Wednesday, September 17, 2008

Response to "Becoming Members of Society: Learning the Social Meanings of Gender" by Aaron H. Devor

“We acquire gender roles so early in life and so thoroughly that it’s hard to see them as the result of lessons taught and learned. Maleness and femaleness seem ‘natural,’ not the product of socialization.” (Devor, 424)

            Gender roles are taught at such an early age that it’s very difficult to even see them as a lesson. It feels like that’s all there is and there isn’t anymore. You’re either a boy or a girl and that’s how your parents raised you. Your gender role as a male or female is just the “natural” way of doing things. If anyone diverges from their assigned role it is considered unnatural and even immoral by many. I agree with Devor’s opinion that gender roles are taught at such an early age before the child can even realized that they don’t have to follow these societal norms. I’m not saying that a person should be able to chose if they are male or female, you should just accept who you are and what gender you were born with. My point is that you should be able to chose your behavior as a male or female. Individuals should be able to decide for themselves if they want to be more masculine or feminine regardless of theirs gender. In addition, their parents should be supportive of their choices despite of what seems “natural” according to society.



“Children learn that they are both as they see themselves and as others see them…This ‘generalized other’ functions as a sort of monitoring or measuring device with which individuals may judge their own actions against those of their generalized conceptions of how members of society are expected to act… In this way, people can monitor their own behavioral impulses and censor actions which might earn them social disapproval or scorn.” (Devor, 426-427)

            I strongly agree with Devor’s point. Children often base their behavior and personality on their observations of those around them. Children can compare their behavior to see if they are acting “normally,” or at least what society considers as the norm. They will then adjust their behavior to fit those around them in order not to be ridiculed by others.  This is how children learn what is the proper way to behave; we’ve all done it. I can even admit to it. When you’re a little kid you look up to others to show you what’s the proper way to do things. This theory can also be applied to an individual’s gender role in society. A child learns how to behave appropriately according to their gender from others around them. Children learn to control their actions in order to avoid being made fun of or being left out in the playground.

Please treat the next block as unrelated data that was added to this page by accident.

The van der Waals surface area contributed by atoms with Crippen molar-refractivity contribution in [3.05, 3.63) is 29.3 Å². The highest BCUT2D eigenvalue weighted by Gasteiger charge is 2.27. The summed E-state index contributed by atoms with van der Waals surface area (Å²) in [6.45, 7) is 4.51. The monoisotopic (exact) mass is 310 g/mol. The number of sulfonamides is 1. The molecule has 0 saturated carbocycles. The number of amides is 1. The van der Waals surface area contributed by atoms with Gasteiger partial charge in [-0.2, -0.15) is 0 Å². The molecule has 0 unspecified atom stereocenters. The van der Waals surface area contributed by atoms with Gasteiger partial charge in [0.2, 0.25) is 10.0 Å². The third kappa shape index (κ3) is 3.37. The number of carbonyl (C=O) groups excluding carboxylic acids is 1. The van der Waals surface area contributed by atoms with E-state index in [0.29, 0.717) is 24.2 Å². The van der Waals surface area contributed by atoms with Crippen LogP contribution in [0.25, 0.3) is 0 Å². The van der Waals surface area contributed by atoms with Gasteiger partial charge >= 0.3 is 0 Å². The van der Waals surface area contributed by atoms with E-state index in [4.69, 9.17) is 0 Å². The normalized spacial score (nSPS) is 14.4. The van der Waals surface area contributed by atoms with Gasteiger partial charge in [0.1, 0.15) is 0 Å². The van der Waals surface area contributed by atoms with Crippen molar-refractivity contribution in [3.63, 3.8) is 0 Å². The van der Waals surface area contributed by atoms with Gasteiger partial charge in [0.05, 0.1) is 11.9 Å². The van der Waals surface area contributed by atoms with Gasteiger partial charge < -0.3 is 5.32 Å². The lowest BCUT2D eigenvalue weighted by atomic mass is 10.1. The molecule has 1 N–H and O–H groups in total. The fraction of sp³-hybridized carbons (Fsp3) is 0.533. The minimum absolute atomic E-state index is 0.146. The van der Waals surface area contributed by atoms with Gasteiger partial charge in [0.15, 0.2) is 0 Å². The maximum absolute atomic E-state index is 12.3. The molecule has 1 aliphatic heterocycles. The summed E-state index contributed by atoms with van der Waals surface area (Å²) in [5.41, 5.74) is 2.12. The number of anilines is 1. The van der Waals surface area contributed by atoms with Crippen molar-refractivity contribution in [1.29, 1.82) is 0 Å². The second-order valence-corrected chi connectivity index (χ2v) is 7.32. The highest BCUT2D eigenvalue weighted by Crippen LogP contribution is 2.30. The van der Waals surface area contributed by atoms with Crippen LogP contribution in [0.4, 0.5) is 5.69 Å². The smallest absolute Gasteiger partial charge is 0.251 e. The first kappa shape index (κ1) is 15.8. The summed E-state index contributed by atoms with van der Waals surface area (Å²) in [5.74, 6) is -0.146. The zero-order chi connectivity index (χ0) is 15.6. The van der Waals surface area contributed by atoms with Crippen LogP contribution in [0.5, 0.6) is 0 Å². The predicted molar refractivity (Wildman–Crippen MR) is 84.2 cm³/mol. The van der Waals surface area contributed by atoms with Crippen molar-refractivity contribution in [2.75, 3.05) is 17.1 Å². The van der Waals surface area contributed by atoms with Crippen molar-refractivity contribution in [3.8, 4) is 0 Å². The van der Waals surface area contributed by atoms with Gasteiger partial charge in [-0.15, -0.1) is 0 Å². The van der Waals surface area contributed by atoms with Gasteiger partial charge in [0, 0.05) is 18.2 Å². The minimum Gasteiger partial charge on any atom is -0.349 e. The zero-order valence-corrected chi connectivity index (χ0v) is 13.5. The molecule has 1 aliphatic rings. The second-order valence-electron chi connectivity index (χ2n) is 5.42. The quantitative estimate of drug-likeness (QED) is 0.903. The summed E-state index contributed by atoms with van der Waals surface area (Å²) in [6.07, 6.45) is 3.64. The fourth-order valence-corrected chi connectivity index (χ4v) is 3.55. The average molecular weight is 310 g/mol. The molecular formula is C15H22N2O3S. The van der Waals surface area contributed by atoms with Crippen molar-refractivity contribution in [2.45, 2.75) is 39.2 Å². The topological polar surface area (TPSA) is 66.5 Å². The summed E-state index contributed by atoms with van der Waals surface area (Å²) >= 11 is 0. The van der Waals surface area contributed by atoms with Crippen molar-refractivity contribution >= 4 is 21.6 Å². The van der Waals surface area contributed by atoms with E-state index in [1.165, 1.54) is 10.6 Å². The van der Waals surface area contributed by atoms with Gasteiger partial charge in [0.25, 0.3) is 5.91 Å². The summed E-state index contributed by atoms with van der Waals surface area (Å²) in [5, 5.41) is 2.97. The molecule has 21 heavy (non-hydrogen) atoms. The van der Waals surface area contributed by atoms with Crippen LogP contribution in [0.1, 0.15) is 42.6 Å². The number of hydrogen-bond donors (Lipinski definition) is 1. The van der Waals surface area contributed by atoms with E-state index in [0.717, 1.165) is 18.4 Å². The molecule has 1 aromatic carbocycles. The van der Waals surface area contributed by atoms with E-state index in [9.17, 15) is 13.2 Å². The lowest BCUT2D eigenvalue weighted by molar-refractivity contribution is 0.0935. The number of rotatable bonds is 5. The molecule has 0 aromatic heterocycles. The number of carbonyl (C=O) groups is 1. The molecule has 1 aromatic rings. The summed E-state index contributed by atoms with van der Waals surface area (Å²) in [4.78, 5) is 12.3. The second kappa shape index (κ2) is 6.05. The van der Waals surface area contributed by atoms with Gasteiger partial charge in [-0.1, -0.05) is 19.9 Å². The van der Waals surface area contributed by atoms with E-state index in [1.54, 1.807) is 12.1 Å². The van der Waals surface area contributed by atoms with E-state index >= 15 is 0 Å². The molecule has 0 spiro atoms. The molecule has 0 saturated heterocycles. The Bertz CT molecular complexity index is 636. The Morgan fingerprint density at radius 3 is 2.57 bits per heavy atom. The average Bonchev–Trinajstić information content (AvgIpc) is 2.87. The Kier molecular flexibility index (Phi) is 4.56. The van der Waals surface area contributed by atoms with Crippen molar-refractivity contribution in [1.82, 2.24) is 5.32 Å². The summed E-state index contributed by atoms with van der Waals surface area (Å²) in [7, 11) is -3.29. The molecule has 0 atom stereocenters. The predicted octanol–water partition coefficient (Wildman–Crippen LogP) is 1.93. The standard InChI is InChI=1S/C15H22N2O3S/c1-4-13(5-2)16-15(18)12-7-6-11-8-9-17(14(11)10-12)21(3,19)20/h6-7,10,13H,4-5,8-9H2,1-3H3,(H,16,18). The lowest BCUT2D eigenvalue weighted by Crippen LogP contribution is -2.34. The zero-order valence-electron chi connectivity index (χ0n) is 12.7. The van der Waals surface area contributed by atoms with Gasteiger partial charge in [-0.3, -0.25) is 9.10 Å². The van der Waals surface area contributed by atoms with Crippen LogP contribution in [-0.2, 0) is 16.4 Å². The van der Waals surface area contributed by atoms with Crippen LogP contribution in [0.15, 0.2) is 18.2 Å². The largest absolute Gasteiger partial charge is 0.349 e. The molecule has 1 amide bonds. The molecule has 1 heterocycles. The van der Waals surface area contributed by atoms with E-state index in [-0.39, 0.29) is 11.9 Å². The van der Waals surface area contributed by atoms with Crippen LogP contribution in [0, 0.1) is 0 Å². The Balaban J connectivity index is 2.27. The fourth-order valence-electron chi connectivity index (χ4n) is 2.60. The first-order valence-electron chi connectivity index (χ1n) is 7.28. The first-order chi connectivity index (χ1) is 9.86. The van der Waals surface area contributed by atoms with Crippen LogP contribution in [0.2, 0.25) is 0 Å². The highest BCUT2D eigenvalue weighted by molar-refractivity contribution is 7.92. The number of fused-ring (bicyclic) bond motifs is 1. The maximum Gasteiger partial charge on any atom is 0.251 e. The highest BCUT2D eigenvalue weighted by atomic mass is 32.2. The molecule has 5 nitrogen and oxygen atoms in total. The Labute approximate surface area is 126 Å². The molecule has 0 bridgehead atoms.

Lesley said...

I agree with everything you said. Yes children have been raised to only know the "cliches" of gender roles but that is the way that men and women are naturally. No one had to teach a man to be tough and masculine and no one had to show a women how to behave loving and nurturing. It is the natural way they were created. So if a male or female wish to behave outside of those stereotypes then that's entirely their prerogative. Kids will see and notice that though because they realize from when they are born and raised that its just the "human way" for men to be men and women to be women. They see it on their tv shows and while watching movies and reading books. Little girls get Barbies and Ken dolls which completely portrays the feminine beautiful girl and her boyfriend/husband, the strong, buff, masculine Ken. When they see a different approach in life it is normal for them to question it. I know my sister did when she was little and asked why a man had long hair. She called him a "She-man".

Diana Perez said...

You're saying that you should accept who you are meaning your "sex" but yet decide what gender you want to be, whether more masculine or feminine. I agree with you on this, but these are two different words with different meanings people often confuse.
Kids are taught to play with certain toys and do things a certain way but dont you believe that when they are at an age where they are too young to realize how "girly" or "manly" they look they just want to play with the most attractive toy to them? For example a little boy at around the age of 6 months who has an older sister and sees her playing with dolls and then he sees that his toys arent as colorful and attracting as hers, he would most likely want to play with the dolls instead. I dont think that would affect his gender in any way, this can continue throughout his growth development.